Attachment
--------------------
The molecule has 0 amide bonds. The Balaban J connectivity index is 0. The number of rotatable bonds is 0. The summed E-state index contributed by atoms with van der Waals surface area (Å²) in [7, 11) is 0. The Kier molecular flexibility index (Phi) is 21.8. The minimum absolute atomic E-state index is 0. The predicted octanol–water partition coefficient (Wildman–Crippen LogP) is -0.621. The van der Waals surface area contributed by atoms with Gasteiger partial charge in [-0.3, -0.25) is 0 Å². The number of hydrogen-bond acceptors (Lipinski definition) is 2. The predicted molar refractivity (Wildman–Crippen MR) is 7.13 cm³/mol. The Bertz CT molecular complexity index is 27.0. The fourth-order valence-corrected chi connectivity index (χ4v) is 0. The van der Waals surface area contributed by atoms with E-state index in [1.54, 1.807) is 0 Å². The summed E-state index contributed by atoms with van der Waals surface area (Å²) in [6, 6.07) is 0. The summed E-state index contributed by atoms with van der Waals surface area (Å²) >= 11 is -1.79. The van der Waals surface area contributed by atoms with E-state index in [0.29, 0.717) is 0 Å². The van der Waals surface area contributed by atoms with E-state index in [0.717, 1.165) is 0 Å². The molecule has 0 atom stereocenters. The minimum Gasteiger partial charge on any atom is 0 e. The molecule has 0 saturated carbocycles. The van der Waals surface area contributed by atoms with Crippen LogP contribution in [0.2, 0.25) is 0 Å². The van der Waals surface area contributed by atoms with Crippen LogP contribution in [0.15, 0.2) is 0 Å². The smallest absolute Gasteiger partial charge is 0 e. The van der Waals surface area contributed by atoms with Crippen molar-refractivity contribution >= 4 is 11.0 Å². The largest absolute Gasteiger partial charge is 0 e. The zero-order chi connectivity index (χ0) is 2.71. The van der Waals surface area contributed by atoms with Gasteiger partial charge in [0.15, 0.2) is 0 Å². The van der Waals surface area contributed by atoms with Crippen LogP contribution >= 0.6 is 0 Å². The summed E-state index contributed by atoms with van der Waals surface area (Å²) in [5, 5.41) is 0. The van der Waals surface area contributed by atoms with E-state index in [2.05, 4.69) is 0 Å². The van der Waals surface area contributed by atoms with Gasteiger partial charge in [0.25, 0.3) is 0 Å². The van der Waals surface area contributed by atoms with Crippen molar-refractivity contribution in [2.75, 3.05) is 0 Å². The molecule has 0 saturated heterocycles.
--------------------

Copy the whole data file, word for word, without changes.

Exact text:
The molecule has 0 amide bonds. The Balaban J connectivity index is 0. The number of rotatable bonds is 0. The summed E-state index contributed by atoms with van der Waals surface area (Å²) in [7, 11) is 0. The Kier molecular flexibility index (Phi) is 21.8. The minimum absolute atomic E-state index is 0. The predicted octanol–water partition coefficient (Wildman–Crippen LogP) is -0.621. The van der Waals surface area contributed by atoms with Gasteiger partial charge in [-0.3, -0.25) is 0 Å². The number of hydrogen-bond acceptors (Lipinski definition) is 2. The predicted molar refractivity (Wildman–Crippen MR) is 7.13 cm³/mol. The Bertz CT molecular complexity index is 27.0. The fourth-order valence-corrected chi connectivity index (χ4v) is 0. The van der Waals surface area contributed by atoms with E-state index in [1.54, 1.807) is 0 Å². The summed E-state index contributed by atoms with van der Waals surface area (Å²) in [6, 6.07) is 0. The summed E-state index contributed by atoms with van der Waals surface area (Å²) >= 11 is -1.79. The van der Waals surface area contributed by atoms with E-state index in [0.29, 0.717) is 0 Å². The van der Waals surface area contributed by atoms with E-state index in [0.717, 1.165) is 0 Å². The molecule has 0 atom stereocenters. The minimum Gasteiger partial charge on any atom is 0 e. The molecule has 0 saturated carbocycles. The van der Waals surface area contributed by atoms with Crippen LogP contribution in [0.2, 0.25) is 0 Å². The van der Waals surface area contributed by atoms with Crippen LogP contribution in [0.15, 0.2) is 0 Å². The smallest absolute Gasteiger partial charge is 0 e. The van der Waals surface area contributed by atoms with Crippen molar-refractivity contribution >= 4 is 11.0 Å². The largest absolute Gasteiger partial charge is 0 e. The zero-order chi connectivity index (χ0) is 2.71. The van der Waals surface area contributed by atoms with Gasteiger partial charge in [0.15, 0.2) is 0 Å². The van der Waals surface area contributed by atoms with Crippen LogP contribution >= 0.6 is 0 Å². The summed E-state index contributed by atoms with van der Waals surface area (Å²) in [5, 5.41) is 0. The van der Waals surface area contributed by atoms with E-state index in [2.05, 4.69) is 0 Å². The van der Waals surface area contributed by atoms with Gasteiger partial charge in [0.25, 0.3) is 0 Å². The van der Waals surface area contributed by atoms with Crippen molar-refractivity contribution in [2.75, 3.05) is 0 Å². The molecule has 0 saturated heterocycles.